SharePoint Tip #10: Using RunWithElevatedPrivileges()

When developing SharePoint (MOSS or WSS) componentes, you might have to write code that some users won't have permissions to execute. For instance, if an event handler associated with a list needs to access an item of another list, and the user that caused the event to be fired has no permissions to access it, SharePoint will throw an access denied exception. 

The solution to this kind of problems is the RunWithElevatedPrivileges of the SPSecurity class (included in the assembly Microsoft.SharePoint.dll). This method allows the execution of code as the application pool identity account and, for that reason, should be used with caution. 

Example
SPSecurity.RunWithElevatedPrivileges(delegate()
{
    // begin code to be executed with app pool account
    SPSite site = new SPSite("http://server/site");
    SPWeb web = site.OpenWeb();

    SPList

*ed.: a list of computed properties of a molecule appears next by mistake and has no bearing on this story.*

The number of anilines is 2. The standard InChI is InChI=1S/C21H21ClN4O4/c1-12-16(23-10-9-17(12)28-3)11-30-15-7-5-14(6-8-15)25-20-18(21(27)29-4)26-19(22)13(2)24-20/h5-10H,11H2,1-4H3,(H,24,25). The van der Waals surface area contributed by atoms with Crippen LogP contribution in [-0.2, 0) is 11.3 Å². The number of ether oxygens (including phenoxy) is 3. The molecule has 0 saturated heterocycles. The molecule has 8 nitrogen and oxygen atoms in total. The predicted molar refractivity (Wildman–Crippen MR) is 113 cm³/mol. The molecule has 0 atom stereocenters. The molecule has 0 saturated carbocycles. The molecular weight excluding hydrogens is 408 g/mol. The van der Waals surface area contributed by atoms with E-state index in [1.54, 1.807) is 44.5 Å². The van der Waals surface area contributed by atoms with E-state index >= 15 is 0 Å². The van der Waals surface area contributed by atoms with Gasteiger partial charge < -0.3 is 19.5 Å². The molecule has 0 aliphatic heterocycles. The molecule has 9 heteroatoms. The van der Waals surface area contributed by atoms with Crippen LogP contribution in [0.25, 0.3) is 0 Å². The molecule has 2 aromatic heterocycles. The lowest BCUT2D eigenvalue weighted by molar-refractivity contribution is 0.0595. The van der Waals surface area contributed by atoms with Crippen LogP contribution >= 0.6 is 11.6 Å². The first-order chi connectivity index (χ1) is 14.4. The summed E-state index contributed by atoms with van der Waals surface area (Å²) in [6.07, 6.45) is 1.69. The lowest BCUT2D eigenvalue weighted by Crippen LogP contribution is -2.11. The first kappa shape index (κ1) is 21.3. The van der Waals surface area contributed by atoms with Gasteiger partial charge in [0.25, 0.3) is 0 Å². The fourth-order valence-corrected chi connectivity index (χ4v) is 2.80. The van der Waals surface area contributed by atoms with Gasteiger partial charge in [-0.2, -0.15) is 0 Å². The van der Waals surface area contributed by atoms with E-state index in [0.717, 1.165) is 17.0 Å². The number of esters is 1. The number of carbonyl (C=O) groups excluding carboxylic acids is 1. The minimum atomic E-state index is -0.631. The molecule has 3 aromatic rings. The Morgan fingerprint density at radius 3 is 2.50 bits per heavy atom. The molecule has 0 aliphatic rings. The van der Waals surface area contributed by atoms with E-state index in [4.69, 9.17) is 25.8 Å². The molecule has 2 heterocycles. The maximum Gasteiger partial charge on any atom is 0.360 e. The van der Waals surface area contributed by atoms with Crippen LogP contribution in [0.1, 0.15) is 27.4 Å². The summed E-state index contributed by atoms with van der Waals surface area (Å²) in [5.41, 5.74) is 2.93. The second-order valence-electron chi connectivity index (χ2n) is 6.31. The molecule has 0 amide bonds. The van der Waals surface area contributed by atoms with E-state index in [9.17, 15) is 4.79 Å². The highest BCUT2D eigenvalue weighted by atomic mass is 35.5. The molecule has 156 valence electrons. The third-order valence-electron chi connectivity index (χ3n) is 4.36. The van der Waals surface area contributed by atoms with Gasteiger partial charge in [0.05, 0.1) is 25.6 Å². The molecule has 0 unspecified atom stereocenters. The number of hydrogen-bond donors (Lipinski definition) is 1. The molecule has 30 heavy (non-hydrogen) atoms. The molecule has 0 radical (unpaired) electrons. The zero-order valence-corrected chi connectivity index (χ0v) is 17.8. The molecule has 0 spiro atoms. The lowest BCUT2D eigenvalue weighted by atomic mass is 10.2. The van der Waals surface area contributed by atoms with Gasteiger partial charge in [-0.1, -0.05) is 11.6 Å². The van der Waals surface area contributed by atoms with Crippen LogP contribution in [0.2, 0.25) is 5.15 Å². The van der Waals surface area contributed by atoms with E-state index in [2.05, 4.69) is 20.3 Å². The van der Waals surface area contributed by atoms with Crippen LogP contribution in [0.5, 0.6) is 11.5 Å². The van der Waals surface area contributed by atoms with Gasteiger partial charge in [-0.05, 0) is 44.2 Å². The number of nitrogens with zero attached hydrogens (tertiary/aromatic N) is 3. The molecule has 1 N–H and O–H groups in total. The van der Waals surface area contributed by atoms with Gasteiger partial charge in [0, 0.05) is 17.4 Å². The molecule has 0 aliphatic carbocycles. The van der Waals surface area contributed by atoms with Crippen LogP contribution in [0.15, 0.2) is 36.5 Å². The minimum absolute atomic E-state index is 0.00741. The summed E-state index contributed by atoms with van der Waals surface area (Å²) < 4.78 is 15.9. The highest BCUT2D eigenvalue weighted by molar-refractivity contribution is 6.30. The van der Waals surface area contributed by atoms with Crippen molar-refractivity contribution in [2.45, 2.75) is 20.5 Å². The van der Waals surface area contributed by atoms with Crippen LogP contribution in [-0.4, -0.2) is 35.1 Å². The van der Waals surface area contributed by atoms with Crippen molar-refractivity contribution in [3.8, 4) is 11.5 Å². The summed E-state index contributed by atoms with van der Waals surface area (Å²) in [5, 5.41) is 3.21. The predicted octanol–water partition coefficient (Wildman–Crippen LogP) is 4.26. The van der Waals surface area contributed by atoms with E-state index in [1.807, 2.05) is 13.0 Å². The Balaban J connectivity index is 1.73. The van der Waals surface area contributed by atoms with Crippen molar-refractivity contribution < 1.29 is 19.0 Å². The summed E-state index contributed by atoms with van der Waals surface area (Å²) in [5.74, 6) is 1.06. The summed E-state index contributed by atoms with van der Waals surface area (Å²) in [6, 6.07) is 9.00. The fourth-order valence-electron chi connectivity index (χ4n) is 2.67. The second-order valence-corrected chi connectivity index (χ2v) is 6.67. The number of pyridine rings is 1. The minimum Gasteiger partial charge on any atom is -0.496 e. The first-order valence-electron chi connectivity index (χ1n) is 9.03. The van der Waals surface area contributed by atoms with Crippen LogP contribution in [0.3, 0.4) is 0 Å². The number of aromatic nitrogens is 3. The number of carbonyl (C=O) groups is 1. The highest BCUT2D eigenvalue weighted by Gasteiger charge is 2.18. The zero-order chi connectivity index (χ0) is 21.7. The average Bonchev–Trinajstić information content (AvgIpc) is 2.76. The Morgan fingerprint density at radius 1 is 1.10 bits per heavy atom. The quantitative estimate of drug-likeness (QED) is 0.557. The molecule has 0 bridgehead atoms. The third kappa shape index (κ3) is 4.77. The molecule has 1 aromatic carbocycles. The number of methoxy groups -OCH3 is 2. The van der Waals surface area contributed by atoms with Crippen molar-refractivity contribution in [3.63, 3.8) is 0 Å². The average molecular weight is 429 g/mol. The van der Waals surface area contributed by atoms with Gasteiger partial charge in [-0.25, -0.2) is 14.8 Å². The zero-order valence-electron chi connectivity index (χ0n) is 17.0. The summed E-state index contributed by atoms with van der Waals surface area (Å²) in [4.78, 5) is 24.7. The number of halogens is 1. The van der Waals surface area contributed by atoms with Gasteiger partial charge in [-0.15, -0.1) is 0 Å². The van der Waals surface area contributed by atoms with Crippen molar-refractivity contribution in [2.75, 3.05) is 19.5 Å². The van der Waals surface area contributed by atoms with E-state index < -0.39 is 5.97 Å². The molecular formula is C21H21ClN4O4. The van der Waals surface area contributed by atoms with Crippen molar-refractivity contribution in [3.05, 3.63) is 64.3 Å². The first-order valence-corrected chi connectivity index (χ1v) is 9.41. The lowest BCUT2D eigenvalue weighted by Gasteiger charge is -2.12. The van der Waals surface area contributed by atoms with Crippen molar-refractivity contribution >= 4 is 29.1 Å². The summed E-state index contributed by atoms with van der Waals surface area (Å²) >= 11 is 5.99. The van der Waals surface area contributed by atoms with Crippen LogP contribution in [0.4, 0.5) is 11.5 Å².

lista = web.Lists["ListaAdmin"];

    web.Dispose();
    site.Dispose();
    // end of code to be executed with app pool account
}

Attention: I placed the creation of the SPSite object inside the elevated privilege zone on purpose. The reason for this is that, if the SPSite object is created outside this zone (when the user still has its original permissions) all the actions that are executed on SPWeb or SPList objects obtained from that SPSite object, even if inside the privileged zone, will use the original permissions of the user. So, it is mandatory that the creation of SPSite objects (and similars) is placed inside the elevated privilege code block. 

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